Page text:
CONCLUSIONS—Aspirin treatment for primary prevention is safe and worthwhile at coronary event risk ⩾ 1.5%/year; safe but of limited value at coronary risk 1%/year; and unsafe at coronary event risk 0.5%/year. Advice on aspirin for primary prevention requires formal accurate estimation of absolute coronary event risk.

Keywords: aspirin; coronary heart disease; primary prevention; meta-analysis
PMCID: PMC1729640  PMID: 11179262
3.  Pharmacokinetics and Safety of Voriconazole following Intravenous- to Oral-Dose Escalation Regimens 
In this study, the safety, tolerability, and pharmacokinetics of intravenous (i.v.)- to oral-dose regimens of voriconazole were evaluated with a group of 42 healthy men, 41 of whom completed the study. Two cohorts of subjects participated in the study. Cohort 1 (n = 28) took part in two study periods, each consisting of 14 days separated by a minimum 7-day washout. In one of the periods, 14 subjects received 6 mg/kg i.v. twice a day (b.i.d.) on day 1 followed by 3 mg/kg i.v. b.i.d. on days 2 to 7 and were then switched to 200 mg orally b.i.d. for days 8 to 14. In the other period, subjects received 6 mg/kg i.v. b.i.d. on day 1 followed by 5 mg/kg i.v. b.i.d. on days 2 to 7and were then switched to 400 mg orally b.i.d. for days 8 to 14. The remaining 14 subjects in cohort 1 received a matching placebo throughout the study. In cohort 2 (n = 14), 7 subjects received 6 mg/kg i.v. b.i.d. on day 1 followed by 4 mg/kg i.v. b.i.d. on days 2 to 7 and were then switched to 300 mg orally b.i.d. for days 8 to 14. The remaining seven subjects in cohort 2 received a matching placebo. Blood samples were taken prior to dosing on days 1 to 6 and on days 8 to 13. Blood samples were drawn prior to dosing and at frequent intervals up to 12 h following the morning dose on days 7 and 14 of each study period. The samples were assayed for voriconazole by a high-performance liquid chromatography method. The maximum concentration in plasma (Cmax) occurred at the end of the 1-h i.v. infusion and between 1.4 and 1.8 h after oral administration. Voriconazole exhibited nonlinear pharmacokinetics, possibly due to saturable metabolism. For cohort 1, both Cmax and the area under the concentration-time curve within a dosage interval (AUCτ) increased disproportionately with dose for both i.v. and oral dosing. For i.v. dosing, a 1.7-fold increase in dose resulted in 2.4- and 3.1-fold increases in Cmax and AUCτ, respectively. Similarly, a 2-fold increase in oral dosing resulted in 2.8- and 3.9-fold increases in Cmax and AUCτ, respectively. The mean values for Cmax observed following oral dosing were lower than those obtained after i.v. administration, ranging from 62.7 to 89.6% of the i.v. value. After the switch from i.v. to oral dosing, most subjects achieved steady state by day 4, and mean minimum concentrations in plasma remained above clinically important MICs. The pharmacokinetic profiles for saliva followed a pattern similar to those observed for plasma; there was a highly significant correlation between plasma and saliva voriconazole concentrations (P < 0.0001). Voriconazole was well tolerated; the most commonly reported adverse events in voriconazole-treated subjects were mild to moderate headache, rash, and abnormal vision. Visual function tests detected no further abnormalities during voriconazole treatment.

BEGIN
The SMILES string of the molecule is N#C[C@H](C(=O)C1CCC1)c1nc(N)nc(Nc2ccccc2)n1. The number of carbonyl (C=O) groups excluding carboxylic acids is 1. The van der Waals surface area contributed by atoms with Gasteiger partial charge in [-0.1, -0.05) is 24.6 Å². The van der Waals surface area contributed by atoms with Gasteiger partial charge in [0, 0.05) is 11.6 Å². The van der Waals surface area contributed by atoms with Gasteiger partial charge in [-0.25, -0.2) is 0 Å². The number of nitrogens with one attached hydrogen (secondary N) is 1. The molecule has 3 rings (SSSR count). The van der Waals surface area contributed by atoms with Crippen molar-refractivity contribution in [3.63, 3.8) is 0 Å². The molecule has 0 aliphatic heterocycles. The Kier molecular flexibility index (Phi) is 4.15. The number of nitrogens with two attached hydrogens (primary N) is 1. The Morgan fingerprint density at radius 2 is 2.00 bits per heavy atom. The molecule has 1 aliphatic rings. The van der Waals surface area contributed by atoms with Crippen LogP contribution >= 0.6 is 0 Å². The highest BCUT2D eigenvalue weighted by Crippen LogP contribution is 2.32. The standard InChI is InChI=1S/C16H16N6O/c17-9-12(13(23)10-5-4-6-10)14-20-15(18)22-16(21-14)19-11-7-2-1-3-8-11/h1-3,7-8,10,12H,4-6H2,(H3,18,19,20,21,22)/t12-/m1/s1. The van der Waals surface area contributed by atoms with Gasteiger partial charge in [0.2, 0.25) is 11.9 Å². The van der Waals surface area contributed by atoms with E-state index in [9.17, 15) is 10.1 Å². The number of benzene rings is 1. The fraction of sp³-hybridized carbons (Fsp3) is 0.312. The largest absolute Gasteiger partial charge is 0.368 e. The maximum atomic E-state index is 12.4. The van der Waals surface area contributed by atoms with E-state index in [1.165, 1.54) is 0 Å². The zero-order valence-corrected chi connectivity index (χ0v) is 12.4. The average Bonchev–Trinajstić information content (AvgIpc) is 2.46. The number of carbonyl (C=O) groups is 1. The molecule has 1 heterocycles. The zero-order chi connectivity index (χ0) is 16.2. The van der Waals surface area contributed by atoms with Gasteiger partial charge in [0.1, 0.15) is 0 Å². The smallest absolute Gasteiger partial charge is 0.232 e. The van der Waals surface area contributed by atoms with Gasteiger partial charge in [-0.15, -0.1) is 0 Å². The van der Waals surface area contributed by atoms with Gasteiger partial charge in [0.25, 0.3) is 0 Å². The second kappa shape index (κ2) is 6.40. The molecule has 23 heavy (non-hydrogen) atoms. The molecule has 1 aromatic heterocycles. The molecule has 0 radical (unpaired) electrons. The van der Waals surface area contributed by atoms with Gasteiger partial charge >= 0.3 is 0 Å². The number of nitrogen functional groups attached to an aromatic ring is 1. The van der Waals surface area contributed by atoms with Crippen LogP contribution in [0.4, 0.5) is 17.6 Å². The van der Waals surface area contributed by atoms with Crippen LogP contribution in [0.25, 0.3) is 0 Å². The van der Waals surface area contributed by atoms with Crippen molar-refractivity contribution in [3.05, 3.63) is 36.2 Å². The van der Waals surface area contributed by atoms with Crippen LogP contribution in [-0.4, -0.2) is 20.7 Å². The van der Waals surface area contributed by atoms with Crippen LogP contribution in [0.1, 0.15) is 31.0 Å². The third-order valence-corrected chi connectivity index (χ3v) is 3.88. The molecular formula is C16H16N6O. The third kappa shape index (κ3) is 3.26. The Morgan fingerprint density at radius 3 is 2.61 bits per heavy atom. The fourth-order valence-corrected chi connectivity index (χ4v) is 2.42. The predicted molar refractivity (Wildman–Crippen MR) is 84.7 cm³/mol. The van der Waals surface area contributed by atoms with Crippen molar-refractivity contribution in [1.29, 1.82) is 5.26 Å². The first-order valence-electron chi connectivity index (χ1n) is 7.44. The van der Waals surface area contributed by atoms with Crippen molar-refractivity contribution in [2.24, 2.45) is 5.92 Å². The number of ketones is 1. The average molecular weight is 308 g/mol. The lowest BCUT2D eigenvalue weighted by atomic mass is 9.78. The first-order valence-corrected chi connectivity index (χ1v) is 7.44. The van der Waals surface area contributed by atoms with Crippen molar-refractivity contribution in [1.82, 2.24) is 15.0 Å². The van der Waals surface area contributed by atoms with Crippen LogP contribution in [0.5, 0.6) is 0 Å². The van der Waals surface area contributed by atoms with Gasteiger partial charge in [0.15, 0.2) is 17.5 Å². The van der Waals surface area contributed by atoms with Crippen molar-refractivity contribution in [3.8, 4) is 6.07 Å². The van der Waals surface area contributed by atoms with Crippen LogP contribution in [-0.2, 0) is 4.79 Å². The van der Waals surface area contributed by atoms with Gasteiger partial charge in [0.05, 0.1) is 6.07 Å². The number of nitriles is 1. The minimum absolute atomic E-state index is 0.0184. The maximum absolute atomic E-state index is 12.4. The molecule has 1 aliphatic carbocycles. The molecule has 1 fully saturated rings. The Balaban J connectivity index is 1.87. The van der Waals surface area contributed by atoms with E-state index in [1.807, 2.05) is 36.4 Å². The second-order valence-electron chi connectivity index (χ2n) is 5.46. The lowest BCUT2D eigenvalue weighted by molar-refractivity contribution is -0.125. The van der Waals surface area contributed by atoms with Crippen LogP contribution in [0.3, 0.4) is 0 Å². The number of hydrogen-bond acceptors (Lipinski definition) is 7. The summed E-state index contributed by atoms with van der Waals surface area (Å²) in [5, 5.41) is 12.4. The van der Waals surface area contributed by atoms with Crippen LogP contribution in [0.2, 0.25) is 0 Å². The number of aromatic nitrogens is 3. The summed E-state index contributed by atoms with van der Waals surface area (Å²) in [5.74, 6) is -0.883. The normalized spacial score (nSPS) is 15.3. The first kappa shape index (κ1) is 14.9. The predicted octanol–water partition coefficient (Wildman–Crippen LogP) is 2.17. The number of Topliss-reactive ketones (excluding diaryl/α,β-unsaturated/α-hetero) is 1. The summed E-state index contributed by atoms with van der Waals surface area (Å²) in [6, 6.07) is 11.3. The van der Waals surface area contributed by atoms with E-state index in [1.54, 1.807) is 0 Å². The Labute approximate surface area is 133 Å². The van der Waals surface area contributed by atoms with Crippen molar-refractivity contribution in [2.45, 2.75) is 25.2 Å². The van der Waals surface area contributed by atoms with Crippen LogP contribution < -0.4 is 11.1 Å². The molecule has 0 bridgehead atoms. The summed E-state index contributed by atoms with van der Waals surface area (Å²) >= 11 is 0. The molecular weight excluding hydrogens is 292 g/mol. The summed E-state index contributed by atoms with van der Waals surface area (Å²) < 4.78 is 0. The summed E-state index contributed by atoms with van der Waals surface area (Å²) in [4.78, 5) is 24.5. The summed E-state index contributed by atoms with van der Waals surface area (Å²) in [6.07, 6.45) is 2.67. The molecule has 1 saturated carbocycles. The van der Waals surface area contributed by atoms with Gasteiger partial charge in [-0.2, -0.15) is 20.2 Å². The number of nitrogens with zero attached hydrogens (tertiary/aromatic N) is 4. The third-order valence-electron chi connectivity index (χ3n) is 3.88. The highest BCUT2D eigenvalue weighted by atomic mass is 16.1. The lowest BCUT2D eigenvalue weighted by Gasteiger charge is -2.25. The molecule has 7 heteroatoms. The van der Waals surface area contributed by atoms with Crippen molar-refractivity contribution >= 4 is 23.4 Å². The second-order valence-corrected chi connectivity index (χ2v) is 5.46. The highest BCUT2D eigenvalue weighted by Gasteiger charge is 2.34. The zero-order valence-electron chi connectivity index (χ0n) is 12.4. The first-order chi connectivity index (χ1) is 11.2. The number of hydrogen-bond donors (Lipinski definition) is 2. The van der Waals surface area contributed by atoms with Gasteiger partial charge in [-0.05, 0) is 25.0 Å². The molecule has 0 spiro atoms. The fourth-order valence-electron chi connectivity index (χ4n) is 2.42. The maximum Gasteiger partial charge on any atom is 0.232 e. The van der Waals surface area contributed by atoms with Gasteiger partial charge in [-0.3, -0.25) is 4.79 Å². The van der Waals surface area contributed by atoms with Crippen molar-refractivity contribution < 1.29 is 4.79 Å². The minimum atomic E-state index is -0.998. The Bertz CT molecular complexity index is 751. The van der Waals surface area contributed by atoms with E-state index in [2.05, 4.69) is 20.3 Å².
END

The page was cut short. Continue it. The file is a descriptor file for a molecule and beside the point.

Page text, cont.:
PMCID: PMC127341  PMID: 12121931

Results 1-3 (3)